Rav Elchonon - described by an eyewitness as bearing the countenance of a “malach Elokim” - and the rest of the Jews were led to the Ninth Fort, where they were slaughtered in a hail of bullets. Their mesirus nefesh, their kiddush sheim Shomayim, and their becoming korbanos saved multitudes of other Jews from death. Like Pinchos of old, Rav Elchonon and the victims of the Kovno ghetto seized the moment to remove Hashem’s anger.
We are all familiar with the moving Chazal of how Yaakov Avinu elected to bury his wife Rochel alone on the side of the road, rather than in Chevron, alongside the other avos and imahos. His reasoning was that when her broken and devastated children would be exiled by Nevuzaradun, they would pass their mother’s kever. Passing her resting place, they would perhaps be uplifted. They would daven and cry out before her tomb, knowing that she would intercede on their behalf. Indeed, she would, as the posuk states, “Rochel mevakoh al boneha.”

Yaakov Avinu buried Rochel there, instead of alongside of him and her sister Leah, as well as with the other three couples in the Me’oras Hamachpeilah, so that she would be in position to help her children many years later. This message gave strength to those exiles, as a call to each of them to demonstrate self-sacrifice for the good of Klal Yisroel.
Rochel’s descendant, Esther Hamalkoh, sacrificed for her people. She forfeited her own olam hazeh, marrying a rasha to save her people. She was even prepared to die on their behalf, as she uttered, “Ka’asher ovadeti ovodeti.” As she entered the room of the hateful king, she whispered, “It’s not about me.”

Today, we need to seize these examples, finding ways to stand tall. We cannot be content when our brothers and sisters are suffering. We have to feel their pain and do something to alleviate it. We cannot be affected by the general apathy and negativity. We have to learn from the example of Pinchos, as studied in this week’s parsha.
As we experience the three weeks of churban, the words of Rav Weismmandl should resonate in our minds, prompting us to do what is right, even when it is uncomfortable. Remembering the tragedies that befell our people during these weeks reminds us of what we must do. Reading this week’s parsha empowers us, as it lays out our obligation, directing us with regard to what we must do if we want to remove Hashem’s wrath and achieve redemption.

Nekadeish es shimcha ba’olam kesheim shemakdishim osoh bishmei marom
Let us do what we can to bring the day closer when the weeks of mourning will become days of celebration with the arrival of Moshiach.

Wednesday, July 05, 2017

Who We Are

Rabbi Pinchos Lipschutz

The novi Yirmiyohu mourns, “Vayeitzei mibas Tzion kol hadarah… Her adversaries have become her master, her enemies are at ease, for Hashem has aggrieved her for her transgressions. 
Al eileh ani bochiya eini eini yorda moyim.

“Hashem is righteous. It is I who has disobeyed His words. Hear this all the nations and see my pain, as my youth has gone into captivity.” 
This week’s parsha is comprised of beautiful words uttered by Bilam the prophet. He had intended to attack and curse, yet from his mouth emanated poetic words of praise. When he beheld the splendor of Klal Yisroel, he found himself unable to curse them.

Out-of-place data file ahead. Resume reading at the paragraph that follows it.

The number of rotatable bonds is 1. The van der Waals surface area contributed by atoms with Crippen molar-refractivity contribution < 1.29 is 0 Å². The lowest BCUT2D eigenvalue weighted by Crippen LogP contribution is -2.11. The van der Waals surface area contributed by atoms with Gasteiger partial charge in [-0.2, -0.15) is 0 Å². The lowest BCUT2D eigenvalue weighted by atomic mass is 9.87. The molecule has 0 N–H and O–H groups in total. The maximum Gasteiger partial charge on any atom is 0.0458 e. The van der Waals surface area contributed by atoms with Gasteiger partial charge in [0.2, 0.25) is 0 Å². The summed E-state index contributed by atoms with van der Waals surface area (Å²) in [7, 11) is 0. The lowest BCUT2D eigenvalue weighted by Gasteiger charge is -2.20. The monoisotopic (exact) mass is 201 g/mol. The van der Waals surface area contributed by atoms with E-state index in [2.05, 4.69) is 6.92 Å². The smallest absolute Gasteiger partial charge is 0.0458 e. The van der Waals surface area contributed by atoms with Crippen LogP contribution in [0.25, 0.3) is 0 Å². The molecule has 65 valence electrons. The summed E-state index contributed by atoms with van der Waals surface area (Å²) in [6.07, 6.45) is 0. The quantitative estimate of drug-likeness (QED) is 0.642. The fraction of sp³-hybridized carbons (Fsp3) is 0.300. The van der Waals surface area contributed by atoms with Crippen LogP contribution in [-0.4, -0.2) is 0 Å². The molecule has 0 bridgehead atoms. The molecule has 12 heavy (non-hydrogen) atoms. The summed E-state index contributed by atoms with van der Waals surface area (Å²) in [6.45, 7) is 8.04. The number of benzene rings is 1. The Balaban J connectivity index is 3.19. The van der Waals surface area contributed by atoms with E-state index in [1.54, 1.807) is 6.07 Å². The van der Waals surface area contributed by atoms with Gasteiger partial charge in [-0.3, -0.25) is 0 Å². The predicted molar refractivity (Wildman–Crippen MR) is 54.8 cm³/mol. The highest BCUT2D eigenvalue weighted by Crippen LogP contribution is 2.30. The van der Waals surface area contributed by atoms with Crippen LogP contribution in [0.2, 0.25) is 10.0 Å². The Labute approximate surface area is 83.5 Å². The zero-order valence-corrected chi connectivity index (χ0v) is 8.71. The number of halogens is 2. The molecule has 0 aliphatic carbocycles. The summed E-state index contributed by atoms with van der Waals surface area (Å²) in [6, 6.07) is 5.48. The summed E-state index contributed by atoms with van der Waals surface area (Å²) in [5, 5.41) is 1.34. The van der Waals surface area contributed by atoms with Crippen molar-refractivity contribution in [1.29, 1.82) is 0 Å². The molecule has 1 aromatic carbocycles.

But this year, the words of Eicha seem more appropriate, as the week of Parshas Balak brings a torrent of criticism and mockery our way. Our community finds itself struck dumb, unable and unwelcome to offer answers and defense.

The “innocent until proven guilty” bedrock of democracy seems to have been swept away, as an entire town and way of life are being impugned. Suddenly, being a bigot and a racist, and attacking Jews, have become virtues. Old stereotypes are awakened and brought to the fore after lying dormant under the surface. 

We live in an era of fake news. We are apathetic when Donald Trump is the target, but when we are affected, we are pained and anxious, being bashed by people close and distant.

Tammuz and Av, the months of Jewish tragedy, have barely begun, and the whip is out. We are thrashed and trashed, and our boat rocks from side to side as storm winds blow. 
Certain siddurim include with the tefillah of Mussaf of Rosh Chodesh a special name of Hashem as revealed by the Arizal in pesukim corresponding to each of the twelve months. The sheim of the month of Tammuz is found in the words of Haman. In his angry rant against Mordechai, the wicked one stated, “Vechol zeh einenu shoveh li - This is all insufficient for me.” The final letters of the words in that statement are hey, vov, hey and yud, spelling out, in reverse, the name of Hashem.

Kabbalists explain that the name of Hashem that indicates the hanhogah of mercy is reversed this month because Rosh Chodesh Tammuz begins a season of din. Now is a time for us to bear down, daven, and seek zechuyos.
During Shacharis we ask Hashem, “Useneinu hayom uvechol yom ,” to grant us every day that we be viewed with kindness - chein, chesed and rachamim - by Hashem, as well as by all those who see us.

The request seems to be redundant. If we find favor in the eyes of G-d, then certainly people would also view us favorably, and even if they don’t, of what concern is it to us?
In the newly published siddur Shaarei Yecheskel, Rav Yecheskel Levenstein explains that from this tefillah we see that man is obligated to act in a way that ensures that his conduct elicits praise from man.